JOHN HICKMOTT was beaming with pleasure when his son Robert prepared Green Moon to score in Tuesday's Melbourne Cup, and he got his own moment in the spotlight on the Flemington undercard on Thursday when he sent out Flying Skipper to cause a major boilover in the listed Spring Fashion Stakes.
The Murray Bridge trainer would surely have destroyed the dreams of quadrella punters when his gelding, which could only run fourth of 10 over 1300m at Morphetville last start, arrived late on the scene under the riding of Steven King to score at the battler's odds of $41 in the 1800m race, seeing off the $4.20 shot Scapolo by a short half head in a blanket finish.
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Barely a length separated the first six home, but that didn't bother Hickmott senior, who put down his horse's defeat in Adelaide five days ago to the slow pace in that race.
''I said to Steven that if they run hard that will suit him better and he'll get home quick, and he rode him a treat.
''In 2003 we won [this race] with Pay Keys and then nine days later he won the Sandown Guineas and that's where we are going with this bloke.''
Steven Arnold is widely acknowledged as one of the sport's finest riders but the heavyweight jockey doesn't get as many rides as his talent would allow as he struggles to ride at the lower weights.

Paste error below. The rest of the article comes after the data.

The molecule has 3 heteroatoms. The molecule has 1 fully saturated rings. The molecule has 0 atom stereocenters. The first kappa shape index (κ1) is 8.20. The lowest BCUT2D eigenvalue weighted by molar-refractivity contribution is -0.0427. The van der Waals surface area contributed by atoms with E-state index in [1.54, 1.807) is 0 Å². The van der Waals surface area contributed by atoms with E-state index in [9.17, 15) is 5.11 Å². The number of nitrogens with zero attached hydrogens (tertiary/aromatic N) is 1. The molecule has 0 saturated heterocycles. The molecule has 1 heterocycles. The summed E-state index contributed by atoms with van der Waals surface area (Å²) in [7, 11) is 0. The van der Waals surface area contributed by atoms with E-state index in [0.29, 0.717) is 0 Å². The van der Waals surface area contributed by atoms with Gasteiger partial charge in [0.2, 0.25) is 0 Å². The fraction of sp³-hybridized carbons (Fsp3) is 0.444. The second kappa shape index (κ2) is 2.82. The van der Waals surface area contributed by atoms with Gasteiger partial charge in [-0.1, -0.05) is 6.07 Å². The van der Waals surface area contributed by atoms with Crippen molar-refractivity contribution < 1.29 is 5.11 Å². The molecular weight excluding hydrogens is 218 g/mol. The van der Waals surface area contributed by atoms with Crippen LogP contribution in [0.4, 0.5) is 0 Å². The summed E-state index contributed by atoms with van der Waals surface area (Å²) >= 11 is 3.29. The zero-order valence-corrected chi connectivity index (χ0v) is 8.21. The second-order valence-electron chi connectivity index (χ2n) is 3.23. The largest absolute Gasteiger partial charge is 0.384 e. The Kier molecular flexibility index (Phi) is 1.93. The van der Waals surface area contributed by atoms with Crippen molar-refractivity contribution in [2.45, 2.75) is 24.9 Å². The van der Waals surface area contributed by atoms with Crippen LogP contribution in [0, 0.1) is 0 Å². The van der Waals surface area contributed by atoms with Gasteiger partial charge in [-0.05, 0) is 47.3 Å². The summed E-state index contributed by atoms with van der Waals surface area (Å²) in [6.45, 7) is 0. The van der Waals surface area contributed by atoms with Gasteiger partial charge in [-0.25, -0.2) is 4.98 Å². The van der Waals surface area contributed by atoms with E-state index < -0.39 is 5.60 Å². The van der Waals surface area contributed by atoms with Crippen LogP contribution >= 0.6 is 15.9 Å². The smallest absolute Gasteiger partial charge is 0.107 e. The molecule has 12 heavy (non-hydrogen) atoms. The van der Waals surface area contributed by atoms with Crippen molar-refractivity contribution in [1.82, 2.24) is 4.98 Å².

But he had a good day at Flemington, scoring a double in the final two races, winning the listed 1000m dash on General Truce and following up 40 minutes later in the 1600m handicap on Lord of Brazil, which defied his burden of 58 kilograms for a ¾-length win from Chile Express ($11).
The Ricky Maund-trained General Truce ($17) showed a fine turn of foot in the closing stages to mow down the Peter Moody/Luke Nolen runner and $4 favourite Golden Archer, also scoring by a ¾-length margin.
The horse carried 55 kilograms, which was a tip in itself, as Maund explained later.
''Steve doesn't ride 55 kilograms much but he was adamant that he was going to waste that bit extra and ride him because the horse is in good form.''
Arnold admitted he had to do it tough to get to that weight, but was happy he did so.
''This is the week where you do anything to ride a winner, so I knew it was a good, genuine chance.''
Earlier on the program the Robert Smerdon-trained three-year-old filly Shamal Wind created a big impression with her two-length win in the listed Icons of Heritage Stakes.
Mark Zahra had the winning ride on Shamal Wind, which started at $12 - perhaps not surprising as she had raced only once before, winning a maiden at Ballarat 12 days ago - but it was the manner of her victory rather than just the win itself which impressed as she showed a terrific turn of foot to burst clear of the field and assert her authority.
Smerdon said that she would now be spelled and kept to sprint distances in the autumn.